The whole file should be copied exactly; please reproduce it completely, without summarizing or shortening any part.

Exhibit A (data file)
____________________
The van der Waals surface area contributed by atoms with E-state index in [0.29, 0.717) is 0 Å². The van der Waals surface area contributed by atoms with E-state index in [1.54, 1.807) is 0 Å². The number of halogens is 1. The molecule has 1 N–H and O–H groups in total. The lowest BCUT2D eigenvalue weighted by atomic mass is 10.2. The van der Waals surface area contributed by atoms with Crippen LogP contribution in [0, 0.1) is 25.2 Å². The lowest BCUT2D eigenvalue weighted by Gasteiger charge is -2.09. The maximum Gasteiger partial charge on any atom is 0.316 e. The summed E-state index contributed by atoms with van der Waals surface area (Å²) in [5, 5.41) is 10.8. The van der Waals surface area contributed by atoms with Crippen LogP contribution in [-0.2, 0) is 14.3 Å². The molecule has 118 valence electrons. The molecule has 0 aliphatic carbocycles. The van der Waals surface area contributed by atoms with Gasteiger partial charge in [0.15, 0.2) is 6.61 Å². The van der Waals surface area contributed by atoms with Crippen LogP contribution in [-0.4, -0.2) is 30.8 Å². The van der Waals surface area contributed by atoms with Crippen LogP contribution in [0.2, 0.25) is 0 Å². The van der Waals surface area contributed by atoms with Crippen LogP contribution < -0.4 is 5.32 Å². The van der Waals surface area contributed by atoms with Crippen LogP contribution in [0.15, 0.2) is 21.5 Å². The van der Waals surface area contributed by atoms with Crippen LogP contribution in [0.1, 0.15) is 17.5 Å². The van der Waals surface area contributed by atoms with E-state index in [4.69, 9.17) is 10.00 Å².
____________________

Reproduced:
The van der Waals surface area contributed by atoms with E-state index in [0.29, 0.717) is 0 Å². The van der Waals surface area contributed by atoms with E-state index in [1.54, 1.807) is 0 Å². The number of halogens is 1. The molecule has 1 N–H and O–H groups in total. The lowest BCUT2D eigenvalue weighted by atomic mass is 10.2. The van der Waals surface area contributed by atoms with Crippen LogP contribution in [0, 0.1) is 25.2 Å². The lowest BCUT2D eigenvalue weighted by Gasteiger charge is -2.09. The maximum Gasteiger partial charge on any atom is 0.316 e. The summed E-state index contributed by atoms with van der Waals surface area (Å²) in [5, 5.41) is 10.8. The van der Waals surface area contributed by atoms with Crippen LogP contribution in [-0.2, 0) is 14.3 Å². The molecule has 118 valence electrons. The molecule has 0 aliphatic carbocycles. The van der Waals surface area contributed by atoms with Gasteiger partial charge in [0.15, 0.2) is 6.61 Å². The van der Waals surface area contributed by atoms with Crippen LogP contribution in [-0.4, -0.2) is 30.8 Å². The van der Waals surface area contributed by atoms with Crippen LogP contribution in [0.2, 0.25) is 0 Å². The van der Waals surface area contributed by atoms with Crippen LogP contribution < -0.4 is 5.32 Å². The van der Waals surface area contributed by atoms with Crippen LogP contribution in [0.15, 0.2) is 21.5 Å². The van der Waals surface area contributed by atoms with Crippen LogP contribution in [0.1, 0.15) is 17.5 Å². The van der Waals surface area contributed by atoms with E-state index in [4.69, 9.17) is 10.00 Å².